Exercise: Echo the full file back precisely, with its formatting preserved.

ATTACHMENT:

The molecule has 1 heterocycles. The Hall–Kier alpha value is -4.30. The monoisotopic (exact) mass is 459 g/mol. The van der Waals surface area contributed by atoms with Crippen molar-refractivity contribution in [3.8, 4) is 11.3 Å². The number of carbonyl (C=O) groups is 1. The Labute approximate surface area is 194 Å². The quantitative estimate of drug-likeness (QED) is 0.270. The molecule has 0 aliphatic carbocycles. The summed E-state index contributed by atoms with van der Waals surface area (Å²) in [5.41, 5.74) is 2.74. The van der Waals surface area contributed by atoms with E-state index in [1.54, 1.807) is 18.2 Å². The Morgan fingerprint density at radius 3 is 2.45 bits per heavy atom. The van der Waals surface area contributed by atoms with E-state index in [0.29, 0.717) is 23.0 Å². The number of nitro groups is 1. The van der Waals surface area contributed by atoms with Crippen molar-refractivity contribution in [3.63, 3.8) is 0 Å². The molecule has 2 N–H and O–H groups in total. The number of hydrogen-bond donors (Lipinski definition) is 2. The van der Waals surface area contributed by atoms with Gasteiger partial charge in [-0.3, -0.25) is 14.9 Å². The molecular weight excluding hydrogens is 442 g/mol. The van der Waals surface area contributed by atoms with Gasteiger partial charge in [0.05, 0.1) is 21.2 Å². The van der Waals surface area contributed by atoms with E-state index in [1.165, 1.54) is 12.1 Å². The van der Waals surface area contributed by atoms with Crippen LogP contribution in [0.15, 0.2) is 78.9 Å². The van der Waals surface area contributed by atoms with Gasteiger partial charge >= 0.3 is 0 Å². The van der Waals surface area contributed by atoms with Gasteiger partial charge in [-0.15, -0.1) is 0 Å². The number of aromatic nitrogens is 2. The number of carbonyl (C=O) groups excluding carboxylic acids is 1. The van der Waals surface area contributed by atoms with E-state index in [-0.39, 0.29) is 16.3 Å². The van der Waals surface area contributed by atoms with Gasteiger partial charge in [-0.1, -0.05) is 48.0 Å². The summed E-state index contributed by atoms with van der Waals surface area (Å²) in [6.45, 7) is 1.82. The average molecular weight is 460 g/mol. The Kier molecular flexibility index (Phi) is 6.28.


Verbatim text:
The molecule has 1 heterocycles. The Hall–Kier alpha value is -4.30. The monoisotopic (exact) mass is 459 g/mol. The van der Waals surface area contributed by atoms with Crippen molar-refractivity contribution in [3.8, 4) is 11.3 Å². The number of carbonyl (C=O) groups is 1. The Labute approximate surface area is 194 Å². The quantitative estimate of drug-likeness (QED) is 0.270. The molecule has 0 aliphatic carbocycles. The summed E-state index contributed by atoms with van der Waals surface area (Å²) in [5.41, 5.74) is 2.74. The van der Waals surface area contributed by atoms with E-state index in [1.54, 1.807) is 18.2 Å². The Morgan fingerprint density at radius 3 is 2.45 bits per heavy atom. The van der Waals surface area contributed by atoms with E-state index in [0.29, 0.717) is 23.0 Å². The number of nitro groups is 1. The van der Waals surface area contributed by atoms with Crippen molar-refractivity contribution in [3.63, 3.8) is 0 Å². The molecule has 2 N–H and O–H groups in total. The number of hydrogen-bond donors (Lipinski definition) is 2. The van der Waals surface area contributed by atoms with Gasteiger partial charge in [-0.3, -0.25) is 14.9 Å². The molecular weight excluding hydrogens is 442 g/mol. The van der Waals surface area contributed by atoms with Gasteiger partial charge in [0.05, 0.1) is 21.2 Å². The van der Waals surface area contributed by atoms with E-state index in [1.165, 1.54) is 12.1 Å². The van der Waals surface area contributed by atoms with Crippen LogP contribution in [0.15, 0.2) is 78.9 Å². The van der Waals surface area contributed by atoms with Gasteiger partial charge >= 0.3 is 0 Å². The van der Waals surface area contributed by atoms with Gasteiger partial charge in [-0.15, -0.1) is 0 Å². The number of aromatic nitrogens is 2. The number of carbonyl (C=O) groups excluding carboxylic acids is 1. The van der Waals surface area contributed by atoms with E-state index in [-0.39, 0.29) is 16.3 Å². The van der Waals surface area contributed by atoms with Gasteiger partial charge in [-0.1, -0.05) is 48.0 Å². The summed E-state index contributed by atoms with van der Waals surface area (Å²) in [6.45, 7) is 1.82. The average molecular weight is 460 g/mol. The Kier molecular flexibility index (Phi) is 6.28.